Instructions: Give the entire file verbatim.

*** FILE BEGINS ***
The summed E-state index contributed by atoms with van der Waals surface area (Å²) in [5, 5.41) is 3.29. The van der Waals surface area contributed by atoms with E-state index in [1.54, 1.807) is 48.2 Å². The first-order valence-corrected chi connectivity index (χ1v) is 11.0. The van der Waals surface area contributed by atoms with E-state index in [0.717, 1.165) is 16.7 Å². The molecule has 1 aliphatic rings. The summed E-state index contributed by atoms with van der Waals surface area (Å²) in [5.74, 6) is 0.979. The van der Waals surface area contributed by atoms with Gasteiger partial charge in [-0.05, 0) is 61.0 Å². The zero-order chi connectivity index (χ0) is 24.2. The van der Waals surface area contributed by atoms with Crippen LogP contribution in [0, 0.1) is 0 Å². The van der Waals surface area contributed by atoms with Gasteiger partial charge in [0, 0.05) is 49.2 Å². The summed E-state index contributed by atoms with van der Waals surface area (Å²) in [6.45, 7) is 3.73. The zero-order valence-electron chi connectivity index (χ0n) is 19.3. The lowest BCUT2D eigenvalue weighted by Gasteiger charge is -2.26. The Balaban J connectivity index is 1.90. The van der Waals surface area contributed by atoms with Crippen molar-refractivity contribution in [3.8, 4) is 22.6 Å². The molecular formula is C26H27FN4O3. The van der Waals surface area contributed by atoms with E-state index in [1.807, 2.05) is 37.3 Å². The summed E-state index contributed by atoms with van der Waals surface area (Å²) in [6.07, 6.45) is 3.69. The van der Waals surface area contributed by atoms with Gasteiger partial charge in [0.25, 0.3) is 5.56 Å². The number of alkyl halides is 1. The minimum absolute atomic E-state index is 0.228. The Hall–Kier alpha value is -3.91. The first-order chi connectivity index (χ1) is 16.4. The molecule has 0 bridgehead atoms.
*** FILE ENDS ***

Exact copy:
The summed E-state index contributed by atoms with van der Waals surface area (Å²) in [5, 5.41) is 3.29. The van der Waals surface area contributed by atoms with E-state index in [1.54, 1.807) is 48.2 Å². The first-order valence-corrected chi connectivity index (χ1v) is 11.0. The van der Waals surface area contributed by atoms with E-state index in [0.717, 1.165) is 16.7 Å². The molecule has 1 aliphatic rings. The summed E-state index contributed by atoms with van der Waals surface area (Å²) in [5.74, 6) is 0.979. The van der Waals surface area contributed by atoms with Gasteiger partial charge in [-0.05, 0) is 61.0 Å². The zero-order chi connectivity index (χ0) is 24.2. The van der Waals surface area contributed by atoms with Crippen LogP contribution in [0, 0.1) is 0 Å². The van der Waals surface area contributed by atoms with Gasteiger partial charge in [0, 0.05) is 49.2 Å². The summed E-state index contributed by atoms with van der Waals surface area (Å²) in [6.45, 7) is 3.73. The zero-order valence-electron chi connectivity index (χ0n) is 19.3. The lowest BCUT2D eigenvalue weighted by Gasteiger charge is -2.26. The Balaban J connectivity index is 1.90. The van der Waals surface area contributed by atoms with Crippen molar-refractivity contribution in [3.8, 4) is 22.6 Å². The molecular formula is C26H27FN4O3. The van der Waals surface area contributed by atoms with E-state index in [1.807, 2.05) is 37.3 Å². The summed E-state index contributed by atoms with van der Waals surface area (Å²) in [6.07, 6.45) is 3.69. The van der Waals surface area contributed by atoms with Gasteiger partial charge in [0.25, 0.3) is 5.56 Å². The number of alkyl halides is 1. The minimum absolute atomic E-state index is 0.228. The Hall–Kier alpha value is -3.91. The first-order chi connectivity index (χ1) is 16.4. The molecule has 0 bridgehead atoms.